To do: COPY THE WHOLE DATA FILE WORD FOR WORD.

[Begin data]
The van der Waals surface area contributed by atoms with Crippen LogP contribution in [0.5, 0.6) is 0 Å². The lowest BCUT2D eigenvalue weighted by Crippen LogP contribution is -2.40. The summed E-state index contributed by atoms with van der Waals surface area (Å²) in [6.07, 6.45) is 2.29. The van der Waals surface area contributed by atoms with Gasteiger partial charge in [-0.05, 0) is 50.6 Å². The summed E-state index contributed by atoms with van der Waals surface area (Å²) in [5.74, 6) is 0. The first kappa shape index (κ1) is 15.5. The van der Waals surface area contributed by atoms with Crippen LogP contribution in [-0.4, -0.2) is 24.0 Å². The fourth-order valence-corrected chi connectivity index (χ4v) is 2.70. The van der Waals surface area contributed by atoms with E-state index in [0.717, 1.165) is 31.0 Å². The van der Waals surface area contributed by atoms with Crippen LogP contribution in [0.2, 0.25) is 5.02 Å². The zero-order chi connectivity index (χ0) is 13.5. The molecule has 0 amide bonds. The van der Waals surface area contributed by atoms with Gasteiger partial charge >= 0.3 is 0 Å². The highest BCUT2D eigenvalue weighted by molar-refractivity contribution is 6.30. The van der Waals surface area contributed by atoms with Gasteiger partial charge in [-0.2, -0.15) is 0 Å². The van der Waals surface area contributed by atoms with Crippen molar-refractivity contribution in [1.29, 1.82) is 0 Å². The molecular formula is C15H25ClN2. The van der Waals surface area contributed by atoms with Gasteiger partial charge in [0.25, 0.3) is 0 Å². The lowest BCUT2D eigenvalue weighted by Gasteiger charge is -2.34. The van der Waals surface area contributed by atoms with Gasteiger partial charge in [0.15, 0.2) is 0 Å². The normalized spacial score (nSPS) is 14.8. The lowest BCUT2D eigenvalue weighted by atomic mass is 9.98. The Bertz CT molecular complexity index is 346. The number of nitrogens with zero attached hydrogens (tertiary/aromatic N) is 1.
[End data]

The van der Waals surface area contributed by atoms with Crippen LogP contribution in [0.5, 0.6) is 0 Å². The lowest BCUT2D eigenvalue weighted by Crippen LogP contribution is -2.40. The summed E-state index contributed by atoms with van der Waals surface area (Å²) in [6.07, 6.45) is 2.29. The van der Waals surface area contributed by atoms with Gasteiger partial charge in [-0.05, 0) is 50.6 Å². The summed E-state index contributed by atoms with van der Waals surface area (Å²) in [5.74, 6) is 0. The first kappa shape index (κ1) is 15.5. The van der Waals surface area contributed by atoms with Crippen LogP contribution in [-0.4, -0.2) is 24.0 Å². The fourth-order valence-corrected chi connectivity index (χ4v) is 2.70. The van der Waals surface area contributed by atoms with E-state index in [0.717, 1.165) is 31.0 Å². The van der Waals surface area contributed by atoms with Crippen LogP contribution in [0.2, 0.25) is 5.02 Å². The zero-order chi connectivity index (χ0) is 13.5. The molecule has 0 amide bonds. The van der Waals surface area contributed by atoms with Gasteiger partial charge >= 0.3 is 0 Å². The highest BCUT2D eigenvalue weighted by molar-refractivity contribution is 6.30. The van der Waals surface area contributed by atoms with Gasteiger partial charge in [-0.2, -0.15) is 0 Å². The van der Waals surface area contributed by atoms with Crippen molar-refractivity contribution in [1.29, 1.82) is 0 Å². The molecular formula is C15H25ClN2. The van der Waals surface area contributed by atoms with Gasteiger partial charge in [0.25, 0.3) is 0 Å². The lowest BCUT2D eigenvalue weighted by Gasteiger charge is -2.34. The van der Waals surface area contributed by atoms with Gasteiger partial charge in [0.15, 0.2) is 0 Å². The normalized spacial score (nSPS) is 14.8. The lowest BCUT2D eigenvalue weighted by atomic mass is 9.98. The Bertz CT molecular complexity index is 346. The number of nitrogens with zero attached hydrogens (tertiary/aromatic N) is 1.